The next method uses one or two discrete transistors to regulate the fan voltage.
In the basic emitter-follower circuit, the voltage at the NPN transistor's emitter is the voltage at its base less about 0.7V, the drop across the base-emitter junction. So a simple potential divider (VR1 & R1) applies 6V-12V to the base of Q1, and about 5.3V-11.3V is supplied to the fan load.
The metal-canned 2N2222A can carry up to 800mA but the loading is ultimately limited by the heat it can dissipate, no more than 500mW. Maximum heating is with the fan running at 6V, the transistor dropping the other 6V, and calculation shows a 2W (167mA) fan is the most powerful it will control.
The E-line ZTX450 and ZTX650 are rated at 1W, so would be good alternatives. They will control fans to around 300mA (3.6W), which covers most 80mm.
The base current is fan current/transistor gain (hfe); with the above transistors, gain is 100 or more so current drawn from the potentiometer is under 3mA; no problem there.
However, using a more powerful transistor to run a more powerful fan is not normally a viable option. The gain will typically be much lower (eg, a 12W 1A BD140 has a gain around 40) so the needed base current very soon gets to a level which will damage the potentiometer track.
One way of increasing the fan power that can be controlled is to use a Darlington power transistor. Now the gain is often 1000 or more, and – with a suitable heatsink – over 50W of heat can be dissipated if necessary.
The disadvantage of the Darlington is that some of the 12V supply is lost over two transistor junctions, not just one. I measured the loss as 1.34V, so my maximum output was only 10.66V (which still beats a 317T circuit).
I used the readily-available TIP122, an NPN power-darlington which will carry up to 5A if fitted with a suitable heat-sink. There are several other TIP alternatives; the TIP110 (2A), TIP120, TIP121 (5A), TIP141, TIP142 (10A), all with gains over 1,000 and all the same B-C-E pin layout (pins down, looking at the label side).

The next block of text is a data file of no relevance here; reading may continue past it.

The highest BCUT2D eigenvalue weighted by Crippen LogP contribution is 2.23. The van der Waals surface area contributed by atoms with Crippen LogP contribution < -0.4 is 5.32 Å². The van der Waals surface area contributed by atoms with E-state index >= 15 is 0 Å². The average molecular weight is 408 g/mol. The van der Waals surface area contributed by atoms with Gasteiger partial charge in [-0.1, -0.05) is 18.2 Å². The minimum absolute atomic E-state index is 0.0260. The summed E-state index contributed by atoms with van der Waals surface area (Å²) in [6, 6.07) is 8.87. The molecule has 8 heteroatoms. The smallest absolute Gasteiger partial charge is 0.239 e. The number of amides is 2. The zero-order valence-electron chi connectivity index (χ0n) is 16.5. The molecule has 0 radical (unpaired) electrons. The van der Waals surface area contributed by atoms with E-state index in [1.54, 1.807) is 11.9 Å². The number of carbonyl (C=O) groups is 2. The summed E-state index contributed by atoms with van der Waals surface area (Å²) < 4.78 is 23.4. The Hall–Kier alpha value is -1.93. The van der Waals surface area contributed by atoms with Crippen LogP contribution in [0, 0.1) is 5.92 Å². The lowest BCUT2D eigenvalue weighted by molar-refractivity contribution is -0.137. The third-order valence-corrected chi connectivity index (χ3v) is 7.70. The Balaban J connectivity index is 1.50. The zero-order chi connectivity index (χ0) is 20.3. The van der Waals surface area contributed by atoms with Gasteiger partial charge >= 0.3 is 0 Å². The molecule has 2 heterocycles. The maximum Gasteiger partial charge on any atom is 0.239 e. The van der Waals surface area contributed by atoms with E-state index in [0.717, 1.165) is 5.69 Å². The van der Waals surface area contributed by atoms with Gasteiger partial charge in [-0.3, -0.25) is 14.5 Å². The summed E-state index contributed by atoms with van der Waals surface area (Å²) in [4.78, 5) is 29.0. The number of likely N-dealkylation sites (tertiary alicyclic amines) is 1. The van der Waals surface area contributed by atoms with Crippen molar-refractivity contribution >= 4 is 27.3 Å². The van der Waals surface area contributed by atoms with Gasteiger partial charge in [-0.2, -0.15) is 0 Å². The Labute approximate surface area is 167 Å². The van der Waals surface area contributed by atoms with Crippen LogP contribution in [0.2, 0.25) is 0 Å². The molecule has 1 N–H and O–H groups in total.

The only other parts needed are a 1k linear potentiometer VR1 (16mm pcb-mounting) and the fixed 0.25W resistor R1.
The 1k R1 shown on the schematic will limit the minimum output to about 4.6V. Alternatively, a 1k2 will just take it down to 5.2V, 1k5 to 5.8V, 1k8 to 6.3V or a 2k2 resistor to about 6.8V, maximum output in all cases, as said, being about 10.6V. (With the +/-20% tolerance on most potentiometers, these minimum voltages are only approximate.)
If, of course, you want to turn the speed right down to zero, R1 can be replaced with a wire link.
There's also room on the board for the 5.04mm (0.2") pitch pcb-mounting connector blocks shown here, which make wiring up easy, or you can just fit wires to a molex power plug and fan fitting.
The stripboard, 9 strips x 12 rows, has just one track break, shown by the red spot between VR1 wiper and Q1 collector. (Remember this is the component-side view.)
Start by making the break – if you don't have the proper track cutter, a few twists by hand with a small (5mm-ish) drill bit does a good job. Then fit the wire links and resistor. Carry on with the taller components – it's easier to mount the transistor on its heatsink, with a thin smear of thermal compound between them, before soldering it to the board. Check the heat-sink doesn't touch any of the wire jumpers and check carefully that the track break is really complete and that there are no solder bridges between tracks. A multimeter or magnifying glass helps.
If controlling a fan or fans over about 2.5W in total a heatsink will be needed, the one shown here is Maplin's RN77J, a 13.5degC/W heat-sink which is plenty powerful but small enough to slide into a drive bay. (More on choosing a heat-sink). Make sure it can't touch any other metal in the case, or sparks will fly (the transistor's metal tab is connected internally to the collector lead, which is connected to the 12V supply).